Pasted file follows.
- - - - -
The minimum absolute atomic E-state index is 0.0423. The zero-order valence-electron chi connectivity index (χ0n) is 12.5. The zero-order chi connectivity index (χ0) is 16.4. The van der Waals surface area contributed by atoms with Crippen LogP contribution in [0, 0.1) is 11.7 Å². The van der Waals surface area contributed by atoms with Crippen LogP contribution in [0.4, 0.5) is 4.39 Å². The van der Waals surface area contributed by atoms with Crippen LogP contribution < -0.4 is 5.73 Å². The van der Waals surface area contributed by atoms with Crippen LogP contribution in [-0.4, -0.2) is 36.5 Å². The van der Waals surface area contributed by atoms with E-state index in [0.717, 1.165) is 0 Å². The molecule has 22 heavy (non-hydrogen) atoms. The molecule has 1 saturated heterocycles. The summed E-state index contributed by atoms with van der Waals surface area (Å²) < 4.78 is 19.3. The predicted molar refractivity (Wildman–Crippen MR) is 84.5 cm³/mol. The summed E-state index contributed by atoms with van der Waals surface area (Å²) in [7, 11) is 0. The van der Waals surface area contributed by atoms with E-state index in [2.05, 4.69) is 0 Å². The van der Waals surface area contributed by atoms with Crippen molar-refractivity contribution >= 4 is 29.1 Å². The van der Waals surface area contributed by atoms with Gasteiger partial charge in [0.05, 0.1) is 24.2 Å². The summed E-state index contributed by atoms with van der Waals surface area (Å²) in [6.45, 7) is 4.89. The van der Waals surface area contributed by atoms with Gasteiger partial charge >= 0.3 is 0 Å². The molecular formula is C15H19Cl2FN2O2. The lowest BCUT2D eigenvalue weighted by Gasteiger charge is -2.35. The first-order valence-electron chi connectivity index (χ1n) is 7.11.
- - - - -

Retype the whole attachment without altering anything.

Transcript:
The minimum absolute atomic E-state index is 0.0423. The zero-order valence-electron chi connectivity index (χ0n) is 12.5. The zero-order chi connectivity index (χ0) is 16.4. The van der Waals surface area contributed by atoms with Crippen LogP contribution in [0, 0.1) is 11.7 Å². The van der Waals surface area contributed by atoms with Crippen LogP contribution in [0.4, 0.5) is 4.39 Å². The van der Waals surface area contributed by atoms with Crippen LogP contribution < -0.4 is 5.73 Å². The van der Waals surface area contributed by atoms with Crippen LogP contribution in [-0.4, -0.2) is 36.5 Å². The van der Waals surface area contributed by atoms with E-state index in [0.717, 1.165) is 0 Å². The molecule has 22 heavy (non-hydrogen) atoms. The molecule has 1 saturated heterocycles. The summed E-state index contributed by atoms with van der Waals surface area (Å²) < 4.78 is 19.3. The predicted molar refractivity (Wildman–Crippen MR) is 84.5 cm³/mol. The summed E-state index contributed by atoms with van der Waals surface area (Å²) in [7, 11) is 0. The van der Waals surface area contributed by atoms with E-state index in [2.05, 4.69) is 0 Å². The van der Waals surface area contributed by atoms with Crippen molar-refractivity contribution >= 4 is 29.1 Å². The van der Waals surface area contributed by atoms with Gasteiger partial charge in [0.05, 0.1) is 24.2 Å². The summed E-state index contributed by atoms with van der Waals surface area (Å²) in [6.45, 7) is 4.89. The van der Waals surface area contributed by atoms with Gasteiger partial charge >= 0.3 is 0 Å². The molecular formula is C15H19Cl2FN2O2. The lowest BCUT2D eigenvalue weighted by Gasteiger charge is -2.35. The first-order valence-electron chi connectivity index (χ1n) is 7.11.